The head of infrastructure group Balfour Beatty has stepped down after the firm warned its 2014 profits would be significantly lower than expected.
Almost a fifth was wiped off the market value of the British firm and CEO Andrew McNaughton, who took over about a year ago, stepped down with immediate effect following the disappointing update.
The company said the weakness came from its British construction business, where it now expects a £30m shortfall in 2014, as it was hit by a slowdown in demand for large infrastructure projects and lost out on contracts to rivals.
While housing building in Britain has surged in the past year, the wider construction industry has been slower to recover from the financial crisis as contract lead times tend to lag behind residential building work by at least 18 months.
The company said, along with the tough market climate, it had lost out on contracts to competitors due to "poor operational delivery issues".
Last year rival Carillion picked up a contract in October worth £800m to build Airport City in Manchester, and another in November for £180m to build UK highways.
"This is about poor management and failure to implement a good strategy over many years at Balfour Beatty and not the markets in which it and others operate," said Whitman Howard analyst Stephen Rawlinson. "Our concern is that there is more bad news to come."
Balfour, which operates in over 80 countries, said it was looking into the possible sale of its engineering consultancy Parsons Brinckerhoff which it bought in 2009 for $626m (£368m).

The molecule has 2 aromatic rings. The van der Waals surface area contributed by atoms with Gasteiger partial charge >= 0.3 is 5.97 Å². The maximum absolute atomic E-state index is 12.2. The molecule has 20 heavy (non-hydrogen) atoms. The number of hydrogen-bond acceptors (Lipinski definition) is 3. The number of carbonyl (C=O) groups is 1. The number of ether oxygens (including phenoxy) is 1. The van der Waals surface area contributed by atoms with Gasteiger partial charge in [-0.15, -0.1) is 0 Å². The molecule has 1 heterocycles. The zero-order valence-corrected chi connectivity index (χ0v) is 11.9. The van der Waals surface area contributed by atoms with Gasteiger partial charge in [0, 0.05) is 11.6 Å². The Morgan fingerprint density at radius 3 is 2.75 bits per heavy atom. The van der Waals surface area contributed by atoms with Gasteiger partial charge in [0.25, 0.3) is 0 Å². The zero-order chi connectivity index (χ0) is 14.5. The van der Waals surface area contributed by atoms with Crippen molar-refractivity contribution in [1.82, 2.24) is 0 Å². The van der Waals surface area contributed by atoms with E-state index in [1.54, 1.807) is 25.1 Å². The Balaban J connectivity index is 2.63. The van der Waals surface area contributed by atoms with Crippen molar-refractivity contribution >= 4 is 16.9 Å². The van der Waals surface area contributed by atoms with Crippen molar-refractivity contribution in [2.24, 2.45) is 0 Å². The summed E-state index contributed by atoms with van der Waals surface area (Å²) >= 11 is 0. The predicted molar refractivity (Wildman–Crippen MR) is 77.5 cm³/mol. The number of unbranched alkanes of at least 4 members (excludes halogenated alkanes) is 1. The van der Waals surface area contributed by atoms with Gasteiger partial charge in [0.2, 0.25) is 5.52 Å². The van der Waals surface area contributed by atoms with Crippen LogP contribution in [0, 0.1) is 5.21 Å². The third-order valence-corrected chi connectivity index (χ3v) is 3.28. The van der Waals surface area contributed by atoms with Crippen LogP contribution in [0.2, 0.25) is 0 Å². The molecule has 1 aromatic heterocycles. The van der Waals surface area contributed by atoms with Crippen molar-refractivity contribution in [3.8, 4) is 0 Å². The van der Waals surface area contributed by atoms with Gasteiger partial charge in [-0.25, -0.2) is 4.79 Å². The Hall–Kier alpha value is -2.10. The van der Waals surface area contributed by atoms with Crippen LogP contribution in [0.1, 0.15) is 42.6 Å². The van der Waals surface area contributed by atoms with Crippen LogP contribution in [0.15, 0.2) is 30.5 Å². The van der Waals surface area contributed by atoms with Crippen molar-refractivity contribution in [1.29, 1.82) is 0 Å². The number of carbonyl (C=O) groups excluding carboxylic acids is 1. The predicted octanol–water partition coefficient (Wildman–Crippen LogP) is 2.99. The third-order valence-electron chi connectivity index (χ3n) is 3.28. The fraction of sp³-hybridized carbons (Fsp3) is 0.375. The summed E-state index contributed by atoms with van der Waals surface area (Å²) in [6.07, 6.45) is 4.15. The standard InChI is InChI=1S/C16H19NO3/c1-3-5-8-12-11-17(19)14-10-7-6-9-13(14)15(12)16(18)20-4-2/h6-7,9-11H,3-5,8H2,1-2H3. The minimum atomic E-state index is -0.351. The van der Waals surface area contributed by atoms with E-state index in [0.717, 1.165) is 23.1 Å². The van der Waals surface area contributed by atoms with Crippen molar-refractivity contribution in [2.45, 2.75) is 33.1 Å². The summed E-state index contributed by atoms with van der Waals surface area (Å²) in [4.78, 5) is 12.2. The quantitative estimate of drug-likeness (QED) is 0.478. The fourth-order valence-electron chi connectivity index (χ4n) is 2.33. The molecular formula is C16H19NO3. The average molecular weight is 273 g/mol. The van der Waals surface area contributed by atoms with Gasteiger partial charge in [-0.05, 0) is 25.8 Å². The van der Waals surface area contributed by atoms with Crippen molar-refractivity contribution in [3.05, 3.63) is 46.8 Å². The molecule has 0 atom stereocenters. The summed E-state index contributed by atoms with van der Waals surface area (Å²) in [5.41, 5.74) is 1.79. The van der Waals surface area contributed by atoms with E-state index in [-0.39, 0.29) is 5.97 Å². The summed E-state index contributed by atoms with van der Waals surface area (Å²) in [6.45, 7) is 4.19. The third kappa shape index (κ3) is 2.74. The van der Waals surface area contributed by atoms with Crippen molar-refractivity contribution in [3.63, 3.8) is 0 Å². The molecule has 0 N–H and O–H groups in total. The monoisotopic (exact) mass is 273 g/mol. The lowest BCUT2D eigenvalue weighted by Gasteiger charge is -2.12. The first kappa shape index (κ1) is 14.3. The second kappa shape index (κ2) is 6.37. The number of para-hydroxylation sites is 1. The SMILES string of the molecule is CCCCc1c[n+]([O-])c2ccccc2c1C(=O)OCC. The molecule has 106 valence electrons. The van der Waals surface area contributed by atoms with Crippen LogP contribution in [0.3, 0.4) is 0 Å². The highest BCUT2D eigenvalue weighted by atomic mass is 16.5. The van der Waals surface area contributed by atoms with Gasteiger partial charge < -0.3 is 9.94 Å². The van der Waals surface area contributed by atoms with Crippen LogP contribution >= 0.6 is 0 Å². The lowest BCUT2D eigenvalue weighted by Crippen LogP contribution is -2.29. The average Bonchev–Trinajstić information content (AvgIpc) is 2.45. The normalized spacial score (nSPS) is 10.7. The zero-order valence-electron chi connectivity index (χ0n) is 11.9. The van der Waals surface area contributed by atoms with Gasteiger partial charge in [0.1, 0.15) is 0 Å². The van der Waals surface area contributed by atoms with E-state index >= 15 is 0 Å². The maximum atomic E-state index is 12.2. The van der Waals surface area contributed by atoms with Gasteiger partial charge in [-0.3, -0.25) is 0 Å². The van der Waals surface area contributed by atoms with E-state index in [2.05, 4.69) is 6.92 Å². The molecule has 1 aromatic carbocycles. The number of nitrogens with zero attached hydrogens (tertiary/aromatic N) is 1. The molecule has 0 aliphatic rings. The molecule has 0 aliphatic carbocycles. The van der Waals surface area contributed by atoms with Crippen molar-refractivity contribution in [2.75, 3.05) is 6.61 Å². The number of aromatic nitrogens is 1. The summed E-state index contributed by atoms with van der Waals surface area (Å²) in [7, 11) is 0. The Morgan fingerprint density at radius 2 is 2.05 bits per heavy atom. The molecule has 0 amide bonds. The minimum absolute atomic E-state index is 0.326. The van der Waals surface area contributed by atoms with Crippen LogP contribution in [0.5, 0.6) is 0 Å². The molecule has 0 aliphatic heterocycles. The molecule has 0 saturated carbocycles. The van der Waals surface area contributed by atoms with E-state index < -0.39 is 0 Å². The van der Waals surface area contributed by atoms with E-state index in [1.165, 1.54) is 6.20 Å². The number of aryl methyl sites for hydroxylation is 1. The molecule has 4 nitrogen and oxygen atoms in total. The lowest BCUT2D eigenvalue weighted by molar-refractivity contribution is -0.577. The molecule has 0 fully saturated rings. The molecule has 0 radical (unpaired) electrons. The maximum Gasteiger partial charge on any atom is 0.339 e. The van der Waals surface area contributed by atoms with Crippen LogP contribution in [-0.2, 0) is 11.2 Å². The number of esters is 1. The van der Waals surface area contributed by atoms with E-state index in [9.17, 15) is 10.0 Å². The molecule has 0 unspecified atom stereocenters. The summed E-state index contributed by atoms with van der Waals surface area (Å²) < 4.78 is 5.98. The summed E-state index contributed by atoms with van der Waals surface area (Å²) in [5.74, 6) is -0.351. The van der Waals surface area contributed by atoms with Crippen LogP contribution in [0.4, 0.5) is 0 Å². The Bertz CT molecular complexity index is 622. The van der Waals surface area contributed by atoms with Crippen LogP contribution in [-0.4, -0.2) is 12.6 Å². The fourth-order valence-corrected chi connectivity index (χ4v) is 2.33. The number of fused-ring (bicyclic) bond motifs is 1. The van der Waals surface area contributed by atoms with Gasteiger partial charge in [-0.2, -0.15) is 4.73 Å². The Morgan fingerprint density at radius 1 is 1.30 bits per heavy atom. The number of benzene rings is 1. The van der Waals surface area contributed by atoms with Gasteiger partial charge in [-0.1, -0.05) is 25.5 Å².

"The latter is arguably the most shocking, since it was supposed to be the game changer when it was bought, transforming the group into a full value chain design-construction-services provider," said Westhouse Securities analyst Alastair Stewart.
Balfour Executive Chairman Steve Marshall said the board launched a strategic review of the group at the beginning of the year as part of plans to simplify its business after it flagged difficult trading conditions earlier this year.
"It's going to take time to resolve these issues. My own view is that it will take a further 12 to 18 months to set our entire UK construction business on a firm recovery path," said Marshall, who will head the firm until a new CEO is found.
Balfour said in March it expected to "make modest progress in 2014", having posted underlying pre-tax profit of £187m pounds in 2013.
The company, which is overseeing the transformation of the London Olympics Stadium into a facility for West Ham United Football Club, said it had experienced significant operational issues in its mechanical and electrical engineering businesses and delays in some of its major building projects.
"It's fair to say that operational delivery in UK construction has fallen below the standards that this group expects," said Marshall.
The group said its professional services, support services and investments division continued to perform well and were in line with management expectations.
"The surprise (of the profit warning and CEO departing) is going to have an impact but it is a short term one, the rest of the group is doing fine," said Marshall.